So our neighborhood got a new sandwich shop chain, the somewhat cleverly/annoyingly named Which Wich. They advertise having over fifty customizable sandwiches (I refuse to say “wich” like they do), and it’s true, take a peek at their menu. Their shtick is that they have the menu printed on the bag your sandwich will go in. You’re supposed to grab a sandwich-specific bag from a rack on the wall–say, vegetarian–and then, using the provided Sharpies (Sharpies and paper bags…huff much?), choose which variety of vegetarian sandwich you want, perhaps caprese, and then also check off all the other customizable options: white or wheat, toasted or not, various condiments, veggies, etc. They’ve even got an employee stationed by the bags to guide newbies through the process. You turn this bag over to the cashier, she rings it up, hangs it in front of the sandwich makers, who work their wichcraft (sorry, couldn’t resist) and put the sandwich in the very bag you Sharpied up…it’s a souvenir with a sandwich inside!

Or not so much. We first approached via their website. The site’s a little counterintuitive: at first glance it’s all about the bags. Dudes, I’m on your website, I don’t have a freakin’ bag. Then we discovered that our location doesn’t take orders online anyway. Okay, we print out three fax order sheets–which also clearly say you can bring them into the store instead of faxing. (Besides, faxing? What is this, the twentieth century?) Half of the page has on outline in the shape of the bag, replicating the in-store experience. I’m starting to get the hang of it. The kid just wants a cheese sandwich with lettuce and tomatoes and mayo. She checks off those ingredients on hers, but that leaves a big blank at the top that says “Which wich do you want?”

I remain annoyed by “wich” but that’s probably just me. “Maybe we should write in vegetarian?” I suggest.

“Why, it’s not like they’d put some random meat on there,” the kid says.

But I do so anyway, just to fill in the blank spot. It was bugging me, like not filling in an oval on the SATs. So then we fill out the other half of the page, which has beverages, chips, and cookies. Off I go. I head straight to the counter, past the suckers in line at the wall o’ bags. I hand over our orders. The cashier looks blankly at them for a second, and it seems clear she’s never seen one of these. To be fair, they did just open. She starts trying to reformat her bag training onto the pseudobag. Then she holds up my daughter’s order.

“What kind of vegetarian sandwich?” she says. “Caprese?”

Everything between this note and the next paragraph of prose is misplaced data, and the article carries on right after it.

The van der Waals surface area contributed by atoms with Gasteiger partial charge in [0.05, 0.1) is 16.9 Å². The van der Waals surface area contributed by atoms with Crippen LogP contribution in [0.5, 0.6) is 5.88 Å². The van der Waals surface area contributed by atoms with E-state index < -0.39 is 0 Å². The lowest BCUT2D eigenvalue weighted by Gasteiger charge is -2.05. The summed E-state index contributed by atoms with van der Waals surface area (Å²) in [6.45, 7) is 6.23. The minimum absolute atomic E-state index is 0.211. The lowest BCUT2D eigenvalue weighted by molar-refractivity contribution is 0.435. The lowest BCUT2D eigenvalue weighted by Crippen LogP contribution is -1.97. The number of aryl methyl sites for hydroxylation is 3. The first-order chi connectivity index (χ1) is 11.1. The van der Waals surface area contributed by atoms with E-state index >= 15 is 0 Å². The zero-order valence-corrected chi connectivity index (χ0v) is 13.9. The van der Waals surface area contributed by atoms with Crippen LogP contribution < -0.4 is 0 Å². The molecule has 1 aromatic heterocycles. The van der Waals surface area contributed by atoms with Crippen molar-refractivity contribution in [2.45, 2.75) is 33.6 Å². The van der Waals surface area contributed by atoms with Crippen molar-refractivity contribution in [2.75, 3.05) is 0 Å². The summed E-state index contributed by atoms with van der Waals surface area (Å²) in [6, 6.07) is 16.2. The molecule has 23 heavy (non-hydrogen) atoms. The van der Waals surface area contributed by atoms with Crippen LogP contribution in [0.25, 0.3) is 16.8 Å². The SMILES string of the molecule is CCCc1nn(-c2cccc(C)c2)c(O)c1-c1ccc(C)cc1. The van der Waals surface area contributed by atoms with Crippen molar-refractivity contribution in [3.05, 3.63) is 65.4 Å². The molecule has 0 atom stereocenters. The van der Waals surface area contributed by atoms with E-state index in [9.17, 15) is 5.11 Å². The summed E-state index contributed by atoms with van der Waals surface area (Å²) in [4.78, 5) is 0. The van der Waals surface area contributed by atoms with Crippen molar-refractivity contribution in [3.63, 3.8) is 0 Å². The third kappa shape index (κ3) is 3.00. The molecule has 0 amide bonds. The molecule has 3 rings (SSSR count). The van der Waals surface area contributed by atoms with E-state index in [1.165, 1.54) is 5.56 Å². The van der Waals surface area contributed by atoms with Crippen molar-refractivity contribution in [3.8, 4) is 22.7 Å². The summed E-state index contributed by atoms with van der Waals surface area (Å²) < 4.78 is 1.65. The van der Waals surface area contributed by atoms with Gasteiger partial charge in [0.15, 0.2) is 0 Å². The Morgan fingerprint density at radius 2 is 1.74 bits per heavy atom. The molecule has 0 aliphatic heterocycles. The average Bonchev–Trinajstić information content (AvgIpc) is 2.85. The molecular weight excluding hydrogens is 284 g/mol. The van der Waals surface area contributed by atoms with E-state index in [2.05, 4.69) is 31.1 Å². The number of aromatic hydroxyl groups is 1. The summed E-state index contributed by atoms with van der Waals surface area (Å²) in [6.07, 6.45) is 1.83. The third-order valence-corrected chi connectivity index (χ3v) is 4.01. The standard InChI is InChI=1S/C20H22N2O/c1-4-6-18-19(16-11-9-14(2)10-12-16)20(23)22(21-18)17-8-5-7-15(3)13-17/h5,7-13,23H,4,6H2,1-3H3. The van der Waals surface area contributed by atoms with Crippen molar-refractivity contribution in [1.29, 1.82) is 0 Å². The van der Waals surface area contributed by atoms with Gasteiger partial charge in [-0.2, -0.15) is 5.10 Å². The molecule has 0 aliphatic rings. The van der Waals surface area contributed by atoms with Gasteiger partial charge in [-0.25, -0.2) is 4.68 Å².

“No, just the ingredients that she listed.”

“It says she wants vegetarian. We have caprese, hummus, black bean patty–”

I politely interrupt. “No, she just wants those ingredients listed.”

“But for vegetarian choices we have caprese, hummus, black bean patty–”

“She just wants the ingredients she listed. Forget that it says ‘vegetarian.’ Can’t we just get a sandwich with those ingredients?”

She calls someone over to confer. That person goes over to the wall o’ sandwich bags and brings me back a bag with “vegetarian” stamped at the top and hands it to me along with a Sharpie. She doesn’t seem to perceive that this just gets us back to where we were. It’s becoming all Sisyphean up in this place.

Meanwhile, a new guy comes over. I’ve now got three people puzzling out my cheese sandwich with lettuce and tomatoes and mayo. But, silly kids, they’ve armed me with a Sharpie. As the new guy holds out the offending order slip, probably about to start repeating the vegetarian choices for me again, I reach across the counter and cross out “vegetarian.” 

“Let’s forget that,” I say. “Just make a sandwich with only the ingredients she checked off.”

The new guy looks at me and says–wait for it–“No meat?”

I shit you not. That’s what he said to me. “No, no meat,” I say. “That’s why I wrote ‘vegetarian.’ ”

But wait, there’s more. Now that we’ve got the sandwiches settled with the cashier, the new guy has folded all the orders in half, so only the bag outline is showing, and has hung them up for the sandwich makers. The cashier looks at me and says, “Any chips or beverages?”

“Uh, yeah . . . they were written on the order forms.” Cue SFX.

Well, we got that sorted and I got the food. I should say that the sandwiches were fine, and I’m sure our next ordering experience won’t be blogworthy–although I think I’ll just fill out the orders on the bags. Lastly, for those of you wondering, it turns out we should have just written “plain” at the top of that cheese sandwich order.

Advertisements